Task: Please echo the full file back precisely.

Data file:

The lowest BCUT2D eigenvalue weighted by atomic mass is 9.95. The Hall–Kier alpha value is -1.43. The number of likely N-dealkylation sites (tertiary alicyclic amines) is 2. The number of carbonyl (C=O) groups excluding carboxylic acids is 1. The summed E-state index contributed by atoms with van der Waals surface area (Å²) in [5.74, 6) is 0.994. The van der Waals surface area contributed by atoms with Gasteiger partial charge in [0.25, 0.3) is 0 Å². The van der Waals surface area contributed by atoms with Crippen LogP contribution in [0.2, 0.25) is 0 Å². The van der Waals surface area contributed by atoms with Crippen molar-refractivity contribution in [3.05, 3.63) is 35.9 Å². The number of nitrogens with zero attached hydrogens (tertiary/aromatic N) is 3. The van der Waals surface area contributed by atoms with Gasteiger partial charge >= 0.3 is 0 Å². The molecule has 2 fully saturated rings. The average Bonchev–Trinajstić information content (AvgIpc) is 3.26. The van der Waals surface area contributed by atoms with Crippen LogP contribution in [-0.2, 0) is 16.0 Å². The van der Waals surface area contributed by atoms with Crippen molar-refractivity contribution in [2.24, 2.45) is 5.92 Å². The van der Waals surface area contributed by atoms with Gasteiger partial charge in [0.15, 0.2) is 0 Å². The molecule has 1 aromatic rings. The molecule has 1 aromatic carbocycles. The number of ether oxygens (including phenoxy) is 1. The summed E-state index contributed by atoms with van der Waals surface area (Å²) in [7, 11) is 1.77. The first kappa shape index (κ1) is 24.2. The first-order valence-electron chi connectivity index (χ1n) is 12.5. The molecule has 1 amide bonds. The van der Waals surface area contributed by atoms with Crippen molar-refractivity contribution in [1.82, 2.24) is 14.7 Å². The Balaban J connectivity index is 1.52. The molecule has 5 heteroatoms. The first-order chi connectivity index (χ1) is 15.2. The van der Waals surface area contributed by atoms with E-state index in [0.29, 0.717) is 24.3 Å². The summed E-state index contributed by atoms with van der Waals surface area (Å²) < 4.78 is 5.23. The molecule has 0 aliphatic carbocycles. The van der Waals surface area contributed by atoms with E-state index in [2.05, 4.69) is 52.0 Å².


The lowest BCUT2D eigenvalue weighted by atomic mass is 9.95. The Hall–Kier alpha value is -1.43. The number of likely N-dealkylation sites (tertiary alicyclic amines) is 2. The number of carbonyl (C=O) groups excluding carboxylic acids is 1. The summed E-state index contributed by atoms with van der Waals surface area (Å²) in [5.74, 6) is 0.994. The van der Waals surface area contributed by atoms with Gasteiger partial charge in [0.25, 0.3) is 0 Å². The van der Waals surface area contributed by atoms with Crippen LogP contribution in [0.2, 0.25) is 0 Å². The van der Waals surface area contributed by atoms with Crippen molar-refractivity contribution in [3.05, 3.63) is 35.9 Å². The number of nitrogens with zero attached hydrogens (tertiary/aromatic N) is 3. The van der Waals surface area contributed by atoms with Gasteiger partial charge >= 0.3 is 0 Å². The molecule has 2 fully saturated rings. The average Bonchev–Trinajstić information content (AvgIpc) is 3.26. The van der Waals surface area contributed by atoms with Crippen LogP contribution in [-0.2, 0) is 16.0 Å². The van der Waals surface area contributed by atoms with Crippen molar-refractivity contribution in [2.24, 2.45) is 5.92 Å². The van der Waals surface area contributed by atoms with Gasteiger partial charge in [0.15, 0.2) is 0 Å². The molecule has 1 aromatic rings. The molecule has 1 aromatic carbocycles. The number of ether oxygens (including phenoxy) is 1. The summed E-state index contributed by atoms with van der Waals surface area (Å²) in [7, 11) is 1.77. The first kappa shape index (κ1) is 24.2. The first-order valence-electron chi connectivity index (χ1n) is 12.5. The molecule has 1 amide bonds. The van der Waals surface area contributed by atoms with Crippen molar-refractivity contribution in [1.82, 2.24) is 14.7 Å². The Balaban J connectivity index is 1.52. The molecule has 5 heteroatoms. The first-order chi connectivity index (χ1) is 15.2. The van der Waals surface area contributed by atoms with E-state index in [0.29, 0.717) is 24.3 Å². The summed E-state index contributed by atoms with van der Waals surface area (Å²) < 4.78 is 5.23. The molecule has 0 aliphatic carbocycles. The van der Waals surface area contributed by atoms with E-state index in [2.05, 4.69) is 52.0 Å².